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I'd like to use git rebase so as to cleanly merge a feature in the master branch (in less commits or at least at the top of the change log). Note that I'm the only one working on the repository.

After reading http://stackoverflow.com/questions/457927/git-workflow-and-rebase-vs-merge-questions, I found git rebase would be pretty nice and like Micah I'd like to git push rebased changes simply because I'm working on them from different places (ex: my notebook, my home, another PC somewhere...)

So here are two solutions (to the bi-directional ugly merge):

  1. Using git push -f to push, and then pulling on other machine, but how to cleanly get the latest version on other machines?
  2. Using merge to merge master changes to the feature branch, git push/pull, and once mature, do a single rebase (in one or more commits cleanly)

(2) would be like below:

git co -b feature-a
... change files
git push origin feature-a
... moving to another PC
git pull origin feature-a
... change files
git merge master
... change files (not the "special rebase")
git rebase master
git co master
git merge feature-a
git branch -d feature-a
git push origin :feature-a

Which solution do you think would work? I haven't tried either of them so far (mostly by fear of making my log more messy).

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up vote 10 down vote accepted

Remember that git rebase replays changes and creates new commits. By rebasing and forcing pushes all over the place, you're going against the grain of the tool. Note how the "Recovering from an upstream rebase" section of the git rebase documentation begins (with added emphasis):

Rebasing (or any other form of rewriting) a branch that others have based work on is a bad idea: anyone downstream of it is forced to manually fix their history. This section explains how to do the fix from the downstream's point of view. The real fix, however, would be to avoid rebasing the upstream in the first place.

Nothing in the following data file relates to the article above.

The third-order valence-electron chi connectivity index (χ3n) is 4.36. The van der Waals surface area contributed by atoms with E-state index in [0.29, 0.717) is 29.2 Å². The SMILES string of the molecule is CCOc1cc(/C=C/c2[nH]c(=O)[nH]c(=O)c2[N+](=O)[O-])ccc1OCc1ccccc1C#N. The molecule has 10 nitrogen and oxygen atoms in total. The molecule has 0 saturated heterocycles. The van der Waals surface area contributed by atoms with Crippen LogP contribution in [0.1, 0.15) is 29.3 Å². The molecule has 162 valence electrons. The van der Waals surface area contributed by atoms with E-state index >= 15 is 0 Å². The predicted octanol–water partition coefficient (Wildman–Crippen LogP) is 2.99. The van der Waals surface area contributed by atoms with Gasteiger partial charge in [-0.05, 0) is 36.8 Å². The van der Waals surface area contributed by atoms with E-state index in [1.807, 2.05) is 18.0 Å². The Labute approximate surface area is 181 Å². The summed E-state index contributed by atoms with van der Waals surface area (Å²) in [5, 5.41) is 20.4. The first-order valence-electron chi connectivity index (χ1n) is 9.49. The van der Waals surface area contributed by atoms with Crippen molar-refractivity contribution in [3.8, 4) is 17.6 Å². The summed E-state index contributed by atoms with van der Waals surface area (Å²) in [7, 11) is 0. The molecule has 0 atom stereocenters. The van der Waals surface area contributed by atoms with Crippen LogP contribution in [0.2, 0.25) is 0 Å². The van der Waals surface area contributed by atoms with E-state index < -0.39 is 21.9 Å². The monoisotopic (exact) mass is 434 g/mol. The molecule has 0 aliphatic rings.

Even though you're the sole developer, you'll still be others (from the perspective of one repo) when working in other clones. As you've seen, this workflow is a hassle.

Let your changes cook in branches. When a branch is ready for primetime, then rebase, merge it into master, and delete its topic branch. Your life will be easiest if you keep branches' lifetimes short and their scopes narrow.

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Seems like option (2) in my suggestions. – Wernight Feb 10 '10 at 18:07
"Let your changes cook in branches." I don't understand this comment. He's already using topic branches for new changes. The heart of the question seems to be how to combine remote branches and rebasing without annoying everybody around you. – mehaase Oct 6 '11 at 0:11

I always make sure I commit and push (-f) everything from any machine I leave.

When I arrive at some other machine:

 git fetch -v
 git checkout mybranch # Already checked out with old HEAD
 git reset --hard origin/mybranch

This works well because I know the other "me" at different computers consistently commits and pushes before I leave (And therefore there are no unpushed changes on the machine I arrive at)

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Currently I create a patch of my changes and transmit the patch to the next machine I will be working on. My personal rule is to only commit code that cleanly compiles and also passes all of the tests. However this is quite a pain and I've thought about your approach quite often. On the other hand, doesn't this muddy the history / reflog on the machines? – Jonathan Neufeld Oct 19 '15 at 22:43
This is a really bad practice if you are working with someone else.push -f deletes the others story and forces them to rework. – rvazquezglez Jan 25 at 4:20

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